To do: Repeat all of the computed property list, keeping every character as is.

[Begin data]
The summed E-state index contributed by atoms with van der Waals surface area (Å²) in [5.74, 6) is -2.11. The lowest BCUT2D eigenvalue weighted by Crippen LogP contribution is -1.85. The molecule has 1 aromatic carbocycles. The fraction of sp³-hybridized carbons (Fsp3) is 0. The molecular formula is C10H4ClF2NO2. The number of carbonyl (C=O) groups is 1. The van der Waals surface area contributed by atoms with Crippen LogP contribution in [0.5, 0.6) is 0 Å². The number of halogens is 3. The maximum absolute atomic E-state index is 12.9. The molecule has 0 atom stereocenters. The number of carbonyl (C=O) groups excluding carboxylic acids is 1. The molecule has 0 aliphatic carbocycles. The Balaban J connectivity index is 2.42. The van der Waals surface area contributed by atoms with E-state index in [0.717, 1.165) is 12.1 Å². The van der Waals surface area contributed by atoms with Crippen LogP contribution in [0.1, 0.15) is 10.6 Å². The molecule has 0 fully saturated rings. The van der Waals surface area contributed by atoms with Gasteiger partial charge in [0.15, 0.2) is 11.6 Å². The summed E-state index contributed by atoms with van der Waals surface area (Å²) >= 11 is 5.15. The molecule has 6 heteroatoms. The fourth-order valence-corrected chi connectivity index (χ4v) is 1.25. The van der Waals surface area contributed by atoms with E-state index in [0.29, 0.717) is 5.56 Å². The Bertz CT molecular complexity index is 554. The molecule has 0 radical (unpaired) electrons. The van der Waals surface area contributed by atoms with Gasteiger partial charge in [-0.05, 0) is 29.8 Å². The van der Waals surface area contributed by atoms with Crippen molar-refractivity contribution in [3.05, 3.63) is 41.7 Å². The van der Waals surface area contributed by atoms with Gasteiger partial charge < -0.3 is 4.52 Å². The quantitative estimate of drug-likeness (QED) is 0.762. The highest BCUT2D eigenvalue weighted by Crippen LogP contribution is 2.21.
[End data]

The summed E-state index contributed by atoms with van der Waals surface area (Å²) in [5.74, 6) is -2.11. The lowest BCUT2D eigenvalue weighted by Crippen LogP contribution is -1.85. The molecule has 1 aromatic carbocycles. The fraction of sp³-hybridized carbons (Fsp3) is 0. The molecular formula is C10H4ClF2NO2. The number of carbonyl (C=O) groups is 1. The van der Waals surface area contributed by atoms with Crippen LogP contribution in [0.5, 0.6) is 0 Å². The number of halogens is 3. The maximum absolute atomic E-state index is 12.9. The molecule has 0 atom stereocenters. The number of carbonyl (C=O) groups excluding carboxylic acids is 1. The molecule has 0 aliphatic carbocycles. The Balaban J connectivity index is 2.42. The van der Waals surface area contributed by atoms with E-state index in [0.717, 1.165) is 12.1 Å². The van der Waals surface area contributed by atoms with Crippen LogP contribution in [0.1, 0.15) is 10.6 Å². The molecule has 0 fully saturated rings. The van der Waals surface area contributed by atoms with Gasteiger partial charge in [0.15, 0.2) is 11.6 Å². The summed E-state index contributed by atoms with van der Waals surface area (Å²) >= 11 is 5.15. The molecule has 6 heteroatoms. The fourth-order valence-corrected chi connectivity index (χ4v) is 1.25. The van der Waals surface area contributed by atoms with E-state index in [0.29, 0.717) is 5.56 Å². The Bertz CT molecular complexity index is 554. The molecule has 0 radical (unpaired) electrons. The van der Waals surface area contributed by atoms with Gasteiger partial charge in [-0.05, 0) is 29.8 Å². The van der Waals surface area contributed by atoms with Crippen molar-refractivity contribution in [3.05, 3.63) is 41.7 Å². The van der Waals surface area contributed by atoms with Gasteiger partial charge < -0.3 is 4.52 Å². The quantitative estimate of drug-likeness (QED) is 0.762. The highest BCUT2D eigenvalue weighted by Crippen LogP contribution is 2.21.